Last week 192 nations were in New York sorting through the world’s problems, while I was trying to sort through the traffic jams they were creating in my world: the streets of New York. When the peacemakers come to town, blessed though they may be, our traffic gets miserable. However, as the home of the United Nations, we live with the hope that we are hosting people who will make the world safer and happier – or at least happier than my taxi driver.
But for the record, 85% of my trips around the city were via public transit. Blessed be IT! Let us have more of it.
Public transit is a local issue. And while global challenges remain unsolved, local ones are being addressed aggressively, with or without the funding or support necessary from national governments.
I am proud to say that a case in point was another event which took place in the state of Ohio, USA during General Assembly Session week in New York. The ICF’s Global Institute in Dublin, Ohio launched its first roadshow. It was done on behalf of its goal of establishing a connected, “Intelligent Ohio.” It is hoped that the Institute will become the hub for a dialogue and future investments which begin to transform the state. Ohio has a $583 billion economy. It has historically been a leader in industry and innovation. Now it is one that needs to become more adequately connected, planning for its future and ultimately thriving with a new sense of collaboration and possibility in every community in the state. Frankly, it is a bold, untested vision in America.
“Intelligent Ohio” is the vision of the City Manager of Dublin, Dana McDaniel. Dana, who is a student of innovative urban planning and economic development strategy (as well as a one-star general in the US Army Reserve), is taking a page from the playbook of a former mayor of Taipei – and later president of his nation – Ma Ying-Jeou. President Ma had a vision for his small but potent country, which is being realized. It was a plan for taking ICF’s ideas and, city by city, transforming the entire island nation into an economic powerhouse through the establishment of an “Intelligent Taiwan.”
As goes Taiwan, so goes Ohio.
Dublin and its ICF Institute have started to accomplish its ambitious vision by taking ideas, not proposals, to the rest of the state. During the past few weeks the Global Institute for the Study of the Intelligent Community hosted Regional Roadshows throughout Ohio. With one of its 30 partners, Connect Ohio, a group that included City Manager McDaniel toured the Northwest, Southwest, and Central regions of the state, with plans to visit the Northeast and Southeast in coming months. It gathered stakeholders in cities as diverse as Youngstown and Cincinnati and explained what was possible for Ohio without asking in return. It provided links to its presentation here: http://globalinstitute.dublinohiousa.gov/presentations/creating-an-intelligent-ohio/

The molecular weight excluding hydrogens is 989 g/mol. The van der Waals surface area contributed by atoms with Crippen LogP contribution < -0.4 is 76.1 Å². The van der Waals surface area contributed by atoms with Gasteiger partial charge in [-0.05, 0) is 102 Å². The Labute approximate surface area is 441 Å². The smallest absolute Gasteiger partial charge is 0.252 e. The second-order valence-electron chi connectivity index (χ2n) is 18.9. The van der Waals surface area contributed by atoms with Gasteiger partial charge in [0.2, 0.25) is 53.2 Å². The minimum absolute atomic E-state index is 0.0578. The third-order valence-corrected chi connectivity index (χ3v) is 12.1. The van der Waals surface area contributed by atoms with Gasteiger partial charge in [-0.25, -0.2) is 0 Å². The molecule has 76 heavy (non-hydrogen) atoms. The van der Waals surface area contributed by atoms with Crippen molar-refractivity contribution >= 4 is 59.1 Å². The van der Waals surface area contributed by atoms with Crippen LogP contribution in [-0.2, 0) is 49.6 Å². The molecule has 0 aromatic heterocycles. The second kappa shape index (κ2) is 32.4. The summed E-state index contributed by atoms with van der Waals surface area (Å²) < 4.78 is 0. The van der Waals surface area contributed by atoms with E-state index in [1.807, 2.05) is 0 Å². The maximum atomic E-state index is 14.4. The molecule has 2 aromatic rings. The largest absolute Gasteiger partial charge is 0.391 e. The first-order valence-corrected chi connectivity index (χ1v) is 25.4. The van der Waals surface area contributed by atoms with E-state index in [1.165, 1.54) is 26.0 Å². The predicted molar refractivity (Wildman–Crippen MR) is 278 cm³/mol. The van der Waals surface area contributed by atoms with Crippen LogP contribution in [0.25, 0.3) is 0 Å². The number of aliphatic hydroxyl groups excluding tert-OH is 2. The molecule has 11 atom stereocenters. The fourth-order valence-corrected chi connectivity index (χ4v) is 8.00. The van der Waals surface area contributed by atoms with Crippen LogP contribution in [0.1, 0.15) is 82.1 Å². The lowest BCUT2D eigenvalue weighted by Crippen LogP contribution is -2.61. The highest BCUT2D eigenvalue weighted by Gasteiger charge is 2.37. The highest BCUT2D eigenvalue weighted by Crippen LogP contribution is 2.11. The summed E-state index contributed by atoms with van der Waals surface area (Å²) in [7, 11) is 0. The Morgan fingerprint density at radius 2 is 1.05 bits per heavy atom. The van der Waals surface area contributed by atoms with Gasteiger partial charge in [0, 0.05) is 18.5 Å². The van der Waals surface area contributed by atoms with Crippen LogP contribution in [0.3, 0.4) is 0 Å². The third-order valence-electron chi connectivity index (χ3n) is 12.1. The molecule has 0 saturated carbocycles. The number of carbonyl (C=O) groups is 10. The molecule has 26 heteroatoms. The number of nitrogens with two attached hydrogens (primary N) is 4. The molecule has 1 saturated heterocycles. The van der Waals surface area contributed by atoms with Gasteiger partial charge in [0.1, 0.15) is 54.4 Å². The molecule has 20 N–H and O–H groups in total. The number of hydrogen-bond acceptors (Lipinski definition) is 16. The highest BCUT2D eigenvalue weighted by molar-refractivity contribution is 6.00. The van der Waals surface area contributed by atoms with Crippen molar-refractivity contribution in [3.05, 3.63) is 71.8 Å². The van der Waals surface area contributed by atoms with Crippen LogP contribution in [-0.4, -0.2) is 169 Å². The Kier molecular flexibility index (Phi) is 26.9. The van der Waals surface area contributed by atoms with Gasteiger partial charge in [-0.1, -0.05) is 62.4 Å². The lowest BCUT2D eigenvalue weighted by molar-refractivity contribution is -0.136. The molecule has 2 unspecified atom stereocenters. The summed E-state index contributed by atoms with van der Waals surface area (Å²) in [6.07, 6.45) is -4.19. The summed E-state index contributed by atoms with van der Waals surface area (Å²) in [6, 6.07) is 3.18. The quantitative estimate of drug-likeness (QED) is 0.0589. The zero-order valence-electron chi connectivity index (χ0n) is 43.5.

From the outset, the roadshow is an effort is to build trust for greater collaboration.
“Trust comes on foot but leaves in a Ferrari,” David Johnson, Canada’s Governor General told an ICF audience in 2015 in Toronto. Ohio cities like to build cars – but know that in order to sort through the challenges Ohio faces and keep their lead, it will need to put trust into the knowledge factory first.
So far, so good.
“As we continue to work on our vision to collectively create an Intelligent Ohio, the roadshows are a great way to tell the story of the ICF movement and the role of the Institute,” said McDaniel. “We are already seeing the collaborative efforts within the regions that will help frame the important work of the Institute, and help us to better understand and meet the challenges and opportunities that exist for communities throughout Ohio.”
As I was stuck in traffic, while my driver was fuming in Farsi and the Institute team was doing its ICF Kerouac tour, I re-read the summary from a USA government report which reminds us that in 2016, fewer than 20% of Americans trust their government to do right thing. The number that trusted the government in 1969, during the Vietnam War, was 77%. The report also noted that in the USA today the average household needs US$135,000 annually in income to sustain a “middle class life.” The average income per household, from New Jersey to Ohio to Oregon, is US$57,000. In Europe and Asia, trust in government is higher and the wealth gap not as extreme, in most cases.
But the challenges of Ohio, and a future when the city and the community become central in the formation of a new, better, more peaceful economy and world must begin somewhere. The ICF Institute in Ohio, like the one in Mississippi and the 135 communities that are making their own journeys, is in many ways still on foot. But I can hear the hum of the Ferrari beginning to purr.